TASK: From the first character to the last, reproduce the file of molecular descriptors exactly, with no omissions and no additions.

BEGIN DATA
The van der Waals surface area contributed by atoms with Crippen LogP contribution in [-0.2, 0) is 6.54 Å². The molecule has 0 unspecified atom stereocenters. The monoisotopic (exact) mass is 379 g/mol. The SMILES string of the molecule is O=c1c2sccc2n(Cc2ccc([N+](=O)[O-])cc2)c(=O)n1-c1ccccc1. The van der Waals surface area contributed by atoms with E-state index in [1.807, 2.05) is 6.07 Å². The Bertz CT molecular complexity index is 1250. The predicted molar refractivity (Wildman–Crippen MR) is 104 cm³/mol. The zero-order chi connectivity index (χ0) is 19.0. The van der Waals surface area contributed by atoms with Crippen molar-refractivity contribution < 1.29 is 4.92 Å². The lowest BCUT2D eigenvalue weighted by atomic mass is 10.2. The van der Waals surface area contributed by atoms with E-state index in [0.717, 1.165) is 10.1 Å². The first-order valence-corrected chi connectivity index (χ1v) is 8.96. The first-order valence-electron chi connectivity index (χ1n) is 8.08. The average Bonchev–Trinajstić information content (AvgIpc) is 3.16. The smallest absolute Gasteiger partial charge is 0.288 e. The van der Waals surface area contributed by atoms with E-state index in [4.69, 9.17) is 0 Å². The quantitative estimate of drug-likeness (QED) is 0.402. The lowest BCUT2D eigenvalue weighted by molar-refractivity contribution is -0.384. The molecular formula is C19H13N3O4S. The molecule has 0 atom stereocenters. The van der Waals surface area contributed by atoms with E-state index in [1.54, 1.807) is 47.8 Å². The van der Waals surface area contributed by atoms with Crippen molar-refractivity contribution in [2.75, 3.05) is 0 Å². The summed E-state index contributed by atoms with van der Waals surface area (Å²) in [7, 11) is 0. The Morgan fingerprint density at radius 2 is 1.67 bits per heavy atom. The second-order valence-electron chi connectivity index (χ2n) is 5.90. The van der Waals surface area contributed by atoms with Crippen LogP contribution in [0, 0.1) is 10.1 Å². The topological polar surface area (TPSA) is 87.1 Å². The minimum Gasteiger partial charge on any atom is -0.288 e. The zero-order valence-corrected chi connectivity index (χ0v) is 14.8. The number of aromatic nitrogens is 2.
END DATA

The van der Waals surface area contributed by atoms with Crippen LogP contribution in [-0.2, 0) is 6.54 Å². The molecule has 0 unspecified atom stereocenters. The monoisotopic (exact) mass is 379 g/mol. The SMILES string of the molecule is O=c1c2sccc2n(Cc2ccc([N+](=O)[O-])cc2)c(=O)n1-c1ccccc1. The van der Waals surface area contributed by atoms with E-state index in [1.807, 2.05) is 6.07 Å². The Bertz CT molecular complexity index is 1250. The predicted molar refractivity (Wildman–Crippen MR) is 104 cm³/mol. The zero-order chi connectivity index (χ0) is 19.0. The van der Waals surface area contributed by atoms with Crippen molar-refractivity contribution < 1.29 is 4.92 Å². The lowest BCUT2D eigenvalue weighted by atomic mass is 10.2. The van der Waals surface area contributed by atoms with E-state index in [0.717, 1.165) is 10.1 Å². The first-order valence-corrected chi connectivity index (χ1v) is 8.96. The first-order valence-electron chi connectivity index (χ1n) is 8.08. The average Bonchev–Trinajstić information content (AvgIpc) is 3.16. The smallest absolute Gasteiger partial charge is 0.288 e. The van der Waals surface area contributed by atoms with E-state index in [4.69, 9.17) is 0 Å². The quantitative estimate of drug-likeness (QED) is 0.402. The lowest BCUT2D eigenvalue weighted by molar-refractivity contribution is -0.384. The molecular formula is C19H13N3O4S. The molecule has 0 atom stereocenters. The van der Waals surface area contributed by atoms with E-state index in [1.54, 1.807) is 47.8 Å². The van der Waals surface area contributed by atoms with Crippen molar-refractivity contribution in [2.75, 3.05) is 0 Å². The summed E-state index contributed by atoms with van der Waals surface area (Å²) in [7, 11) is 0. The Morgan fingerprint density at radius 2 is 1.67 bits per heavy atom. The second-order valence-electron chi connectivity index (χ2n) is 5.90. The van der Waals surface area contributed by atoms with Crippen LogP contribution in [0, 0.1) is 10.1 Å². The topological polar surface area (TPSA) is 87.1 Å². The minimum Gasteiger partial charge on any atom is -0.288 e. The zero-order valence-corrected chi connectivity index (χ0v) is 14.8. The number of aromatic nitrogens is 2.